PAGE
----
#​651 — April 27, 2023

Read on the Web

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Ruby Weekly

MRSK: Hot Deployment Tool to Watch—or Total Game Changer? — The Evil Martians team gives DHH’s new container-based MRSK deployment tool a ‘vibe check’. The conclusion is that it has potential but there are various things to weigh up before you switch boats.

Evil Martians

🚢 In related news, the official MRSK homepage at MRSK.dev has lost its original brutalist design and now looks slick and ready to sail. There's a 20-minute screencast introduction from DHH to enjoy as well.

Some Advanced Active Record Concepts — Quick examples of concepts including locking records to avoid conflicts, using UUIDs as primary keys, fulltext search, using database views, and working with geospatial data.

Paweł Dąbrowski

Smooth and Powerful Sidekiq Monitoring — Track and debug Sidekiq performance metrics with ease. Get insights and alerts for Sidekiq queue lengths, Sidekiq throughput/performance per worker, and Sidekiq process/connection counts.

AppSignal sponsor

How Ruby's 'Switch' is More Flexible Than You Thought — It might be switch in C, but in Ruby it’s case and offers a lot more than just being syntactic sugar for if/else constructs. Akshay shows off some of its extra features.

Akshay Khot

Stop Ignoring Your Ruby and Rails Deprecations (and How) — No-one wants to see warnings and it’s tempting to skip over them, but they’re there for a reason. Ali explains how deprecation warnings can help you upgrade your app before you really upgrade your app (which can help a lot when upgrading Rails versions in particular), and shows off of a technique for formally making deprecations part of an app’s reality.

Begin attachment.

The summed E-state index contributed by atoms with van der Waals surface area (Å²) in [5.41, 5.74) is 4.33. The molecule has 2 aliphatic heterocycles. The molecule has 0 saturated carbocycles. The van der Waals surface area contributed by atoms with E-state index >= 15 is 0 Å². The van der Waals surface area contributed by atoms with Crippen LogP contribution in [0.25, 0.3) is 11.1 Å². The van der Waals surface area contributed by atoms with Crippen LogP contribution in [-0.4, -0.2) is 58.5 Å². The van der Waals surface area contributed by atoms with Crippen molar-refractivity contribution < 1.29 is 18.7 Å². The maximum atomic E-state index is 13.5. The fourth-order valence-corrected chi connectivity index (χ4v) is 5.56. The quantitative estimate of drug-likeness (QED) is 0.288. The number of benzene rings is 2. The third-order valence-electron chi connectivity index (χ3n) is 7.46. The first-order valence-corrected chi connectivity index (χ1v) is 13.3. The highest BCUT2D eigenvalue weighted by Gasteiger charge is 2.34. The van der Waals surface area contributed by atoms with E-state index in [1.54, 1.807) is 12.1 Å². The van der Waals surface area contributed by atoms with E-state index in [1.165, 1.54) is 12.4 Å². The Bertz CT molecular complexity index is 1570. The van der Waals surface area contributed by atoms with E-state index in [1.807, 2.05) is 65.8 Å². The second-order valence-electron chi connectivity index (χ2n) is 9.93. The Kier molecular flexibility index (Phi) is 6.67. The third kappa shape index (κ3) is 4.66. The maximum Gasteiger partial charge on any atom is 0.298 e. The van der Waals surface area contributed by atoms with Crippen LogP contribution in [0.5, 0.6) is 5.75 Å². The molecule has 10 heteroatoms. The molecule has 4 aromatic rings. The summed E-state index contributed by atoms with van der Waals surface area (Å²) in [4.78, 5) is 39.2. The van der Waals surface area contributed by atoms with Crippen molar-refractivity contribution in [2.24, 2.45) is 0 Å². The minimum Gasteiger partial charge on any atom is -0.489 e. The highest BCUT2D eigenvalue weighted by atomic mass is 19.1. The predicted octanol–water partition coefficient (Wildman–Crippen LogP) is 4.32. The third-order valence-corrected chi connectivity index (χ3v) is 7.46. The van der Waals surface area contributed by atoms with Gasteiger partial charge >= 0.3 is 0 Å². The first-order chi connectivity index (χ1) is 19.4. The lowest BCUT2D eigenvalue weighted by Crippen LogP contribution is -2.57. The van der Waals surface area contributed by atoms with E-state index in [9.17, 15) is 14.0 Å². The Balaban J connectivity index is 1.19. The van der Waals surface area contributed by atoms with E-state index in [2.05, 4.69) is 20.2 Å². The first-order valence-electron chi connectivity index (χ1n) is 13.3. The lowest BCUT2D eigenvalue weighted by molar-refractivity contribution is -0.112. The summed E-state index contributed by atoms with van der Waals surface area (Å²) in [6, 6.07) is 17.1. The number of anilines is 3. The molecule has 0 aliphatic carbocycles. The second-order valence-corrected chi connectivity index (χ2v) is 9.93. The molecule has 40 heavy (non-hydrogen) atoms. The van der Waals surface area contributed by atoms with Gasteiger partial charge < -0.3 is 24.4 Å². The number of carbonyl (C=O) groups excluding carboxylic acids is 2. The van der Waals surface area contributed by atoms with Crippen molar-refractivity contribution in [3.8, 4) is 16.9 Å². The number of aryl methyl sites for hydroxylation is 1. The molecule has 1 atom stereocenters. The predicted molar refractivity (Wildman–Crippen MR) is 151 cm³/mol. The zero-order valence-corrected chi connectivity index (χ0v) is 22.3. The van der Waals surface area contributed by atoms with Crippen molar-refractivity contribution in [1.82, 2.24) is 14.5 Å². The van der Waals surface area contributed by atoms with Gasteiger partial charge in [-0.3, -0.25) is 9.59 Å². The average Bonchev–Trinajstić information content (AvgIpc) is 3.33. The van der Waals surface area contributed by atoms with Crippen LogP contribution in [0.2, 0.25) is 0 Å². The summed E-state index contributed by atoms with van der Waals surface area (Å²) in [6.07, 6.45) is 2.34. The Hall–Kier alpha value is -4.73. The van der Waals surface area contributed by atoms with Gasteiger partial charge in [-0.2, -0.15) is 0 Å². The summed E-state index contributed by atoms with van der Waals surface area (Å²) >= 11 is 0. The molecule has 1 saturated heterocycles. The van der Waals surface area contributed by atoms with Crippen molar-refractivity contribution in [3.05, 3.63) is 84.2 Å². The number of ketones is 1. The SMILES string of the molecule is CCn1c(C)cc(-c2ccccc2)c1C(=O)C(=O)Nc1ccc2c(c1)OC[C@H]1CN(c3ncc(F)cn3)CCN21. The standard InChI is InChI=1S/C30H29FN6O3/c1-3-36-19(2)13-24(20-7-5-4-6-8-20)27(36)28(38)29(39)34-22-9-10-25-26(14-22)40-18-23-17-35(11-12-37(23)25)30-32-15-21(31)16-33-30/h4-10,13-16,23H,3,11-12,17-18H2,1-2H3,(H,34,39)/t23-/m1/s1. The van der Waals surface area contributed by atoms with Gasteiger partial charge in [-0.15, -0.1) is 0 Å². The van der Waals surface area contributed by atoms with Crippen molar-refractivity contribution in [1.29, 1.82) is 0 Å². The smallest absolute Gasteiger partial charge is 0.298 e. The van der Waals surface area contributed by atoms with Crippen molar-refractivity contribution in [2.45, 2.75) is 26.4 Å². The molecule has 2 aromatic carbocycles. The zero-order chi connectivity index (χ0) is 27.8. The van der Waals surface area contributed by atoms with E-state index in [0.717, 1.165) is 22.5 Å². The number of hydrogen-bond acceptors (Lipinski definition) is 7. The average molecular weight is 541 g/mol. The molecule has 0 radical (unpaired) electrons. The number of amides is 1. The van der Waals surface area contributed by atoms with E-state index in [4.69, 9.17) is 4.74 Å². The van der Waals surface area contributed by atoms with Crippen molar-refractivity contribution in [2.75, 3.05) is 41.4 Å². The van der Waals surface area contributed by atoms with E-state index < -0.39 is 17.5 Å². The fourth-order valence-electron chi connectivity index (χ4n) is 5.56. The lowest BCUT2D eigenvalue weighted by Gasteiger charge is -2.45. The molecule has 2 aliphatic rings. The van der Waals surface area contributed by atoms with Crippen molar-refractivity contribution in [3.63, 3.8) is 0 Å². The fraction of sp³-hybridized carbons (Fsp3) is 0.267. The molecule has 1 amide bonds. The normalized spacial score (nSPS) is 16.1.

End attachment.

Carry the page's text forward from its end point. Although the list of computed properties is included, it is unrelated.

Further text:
Ali Ibrahim


📕 Tutorials, Articles, and Videos

Updating Millions of Records in Rails — Ideally you’d step down to the database layer and avoid the overhead of Active Record entirely when doing large numbers of updates, but if that’s not viable, this is a reasonable Ruby-based approach based around Sidekiq and updating records in batches.

Tomas Valent

Making Lazy Accessors Thread-Safe — Greg created a gem called Feature Envy that pulls in features from other languages. In this case, he creates thread-safe, lazy attributes in Ruby, which is more involved than you might expect.

Greg Navis

How to Use OmniAuth to Add Authentication to Your Ruby App — Check out this strategy that leverages the OmniAuth gem and OIDC to add log in to your application with FusionAuth.

FusionAuth sponsor

Build a Memory Game with Rails, Stimulus JS, and Tailwind CSS — This is a good old step-by-step tutorial, with much of the focus on Stimulus and how it can be used to incrementally add functionality to Rails apps.

Marvin Kang

The Hardest Question on a Ruby Array Quiz — Only 2.07% of participants in a recent quiz got this one right – mostly because of not knowing the default no-argument behavior of split, I suspect. This is all really just trivia, but I did learn that Array#sum does not only act upon numeric objects..

Domhnall Murphy